A powerful being named Thanos tears the Marvel Universe apart in pursuit of the six Infinity Stones that will allow him to cull half of the universe. The only thing standing in his way is Earth’s mightiest heroes…And a few other guys from out of town.
The brothers Russo had a herculean trial to accomplish: to tell a story of two dozen characters, spread across the world and beyond, all united in one epic, galaxy wide struggle against a formidable foe. For the most part they succeed. As we are whipped around the MCU I did find myself delighted at each new territory or familiar setting but always wanting more. Sometimes story strands would be left for a considerable amount of time and I would have trouble remembering where certain characters were and what events had happened to whom.
This may be the most aesthetically pleasing marvel film to date. Beautiful conceptual design and almost flawless special effects render the universe in vivid and striking colours. A particularly somber sequence at the beginning builds ominously to the first arrival of one of Thanos’ ships.
Character is Marvel’s forte and it’s very gratifying to see some of the Universe’s stranger characters bond. One of the tenderest moments comes when Thor sits down for a heart to tiny heart with Rocket Raccoon. This might be Hemsworth’s finest moment in the all mighty role.
The huge ensemble cast all manage shine, however briefly, in their roles. Josh Brolin brings pathos to the terror of Thanos and definitely becomes the greatest villain in the Marvel canon. His occasional tenderness renders his malice all the more upsetting. The animators have captured a great deal of nuance from Brolin’s performance.
These were the moments I relished, and although I found the action enjoyable, as there were palpable stakes this time and a formidable threat, I did find that the fireworks occasionally detracted from the humanity. Characters will once again go flying through buildings and everything will become weightless but at least I cared for the characters swept up in the maelstrom. Some decently choreographed fights and inventive use of powers are thrown into the mix to keep things interesting, though I do like my Doctor Strange action to be a little stranger. On the plus side, the power of Thanos is delightfully macabre and intimidating.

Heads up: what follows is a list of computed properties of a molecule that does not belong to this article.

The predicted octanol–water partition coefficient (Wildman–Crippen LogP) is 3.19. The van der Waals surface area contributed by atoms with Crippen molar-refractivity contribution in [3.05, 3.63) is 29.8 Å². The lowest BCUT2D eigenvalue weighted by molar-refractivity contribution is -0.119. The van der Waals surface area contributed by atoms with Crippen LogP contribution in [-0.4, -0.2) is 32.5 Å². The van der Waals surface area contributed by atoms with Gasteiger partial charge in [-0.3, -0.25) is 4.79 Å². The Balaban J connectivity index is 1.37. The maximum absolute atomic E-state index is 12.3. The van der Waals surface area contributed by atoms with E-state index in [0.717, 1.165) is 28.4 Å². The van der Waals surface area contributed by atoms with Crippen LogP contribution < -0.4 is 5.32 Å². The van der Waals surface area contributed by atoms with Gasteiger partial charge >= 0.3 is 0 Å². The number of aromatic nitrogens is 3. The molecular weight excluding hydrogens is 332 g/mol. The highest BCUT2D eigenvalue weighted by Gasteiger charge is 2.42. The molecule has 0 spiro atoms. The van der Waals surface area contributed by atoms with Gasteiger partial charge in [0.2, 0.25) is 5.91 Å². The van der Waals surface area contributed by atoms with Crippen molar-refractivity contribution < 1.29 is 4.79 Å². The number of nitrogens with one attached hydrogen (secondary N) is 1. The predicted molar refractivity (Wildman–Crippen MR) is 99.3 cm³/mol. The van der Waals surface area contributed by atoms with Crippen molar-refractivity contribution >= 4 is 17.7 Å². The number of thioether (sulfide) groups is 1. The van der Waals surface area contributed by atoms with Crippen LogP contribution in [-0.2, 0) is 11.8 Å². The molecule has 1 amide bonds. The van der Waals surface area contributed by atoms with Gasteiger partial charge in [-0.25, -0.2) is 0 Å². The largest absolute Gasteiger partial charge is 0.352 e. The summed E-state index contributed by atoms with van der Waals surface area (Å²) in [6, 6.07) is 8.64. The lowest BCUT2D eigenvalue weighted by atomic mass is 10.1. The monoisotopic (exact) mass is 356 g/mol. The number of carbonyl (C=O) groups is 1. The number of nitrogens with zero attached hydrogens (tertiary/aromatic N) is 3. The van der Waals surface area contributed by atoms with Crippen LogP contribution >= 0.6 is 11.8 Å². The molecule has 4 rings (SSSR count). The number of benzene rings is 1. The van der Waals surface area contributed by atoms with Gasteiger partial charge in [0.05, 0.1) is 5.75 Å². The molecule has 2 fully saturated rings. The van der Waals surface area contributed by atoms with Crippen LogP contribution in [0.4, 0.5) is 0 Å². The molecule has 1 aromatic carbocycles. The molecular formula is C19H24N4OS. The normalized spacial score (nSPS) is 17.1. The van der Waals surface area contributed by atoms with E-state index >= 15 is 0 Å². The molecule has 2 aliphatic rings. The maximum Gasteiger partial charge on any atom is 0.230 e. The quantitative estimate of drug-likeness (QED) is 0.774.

The theme of the film is that of weighing lives. Characters are frequently put in situations where they must make a terrible sacrifice for a greater good, and Thanos’ goal is, to him, a necessary evil. These dilemmas are often heart breaking as characters are forced to betray their love for each other. I was reminded of the dilemma at the heart of Christopher Nolan’s Interstellar – weighing the lives of loved ones against the entire world.
The Russos and Marvel have opted for a gutsy ending, one that I imagine will be reversed at some stage in the near future. But there’s a tremendous emotional weight to its bleakness, with certain moments playing out with haunting sincerity. Those hoping for genuinely affecting character deaths will not leave disappointed, just devastated.
Many warned of Marvel fatigue in the run up to the release of the epic, but whilst watching the film I felt quite the reverse. The richness of the Marvel Universe and its characters constantly had me yearning to see more. The film urges you to reflect upon a decade of consistently stellar blockbuster entertainment. The stories that could be told in this ever expanding universe with the sheer number of memorable and lovable characters could be indeed be infinite. Above all else, Infinity War urges us not to feel fatigue but excitement. Every strength that Marvel has is on display here. In doing so it delivers on the promise of that first post credit sequence at the end of Iron Man, ten years ago; a whole universe of heroes.
4.5 / 5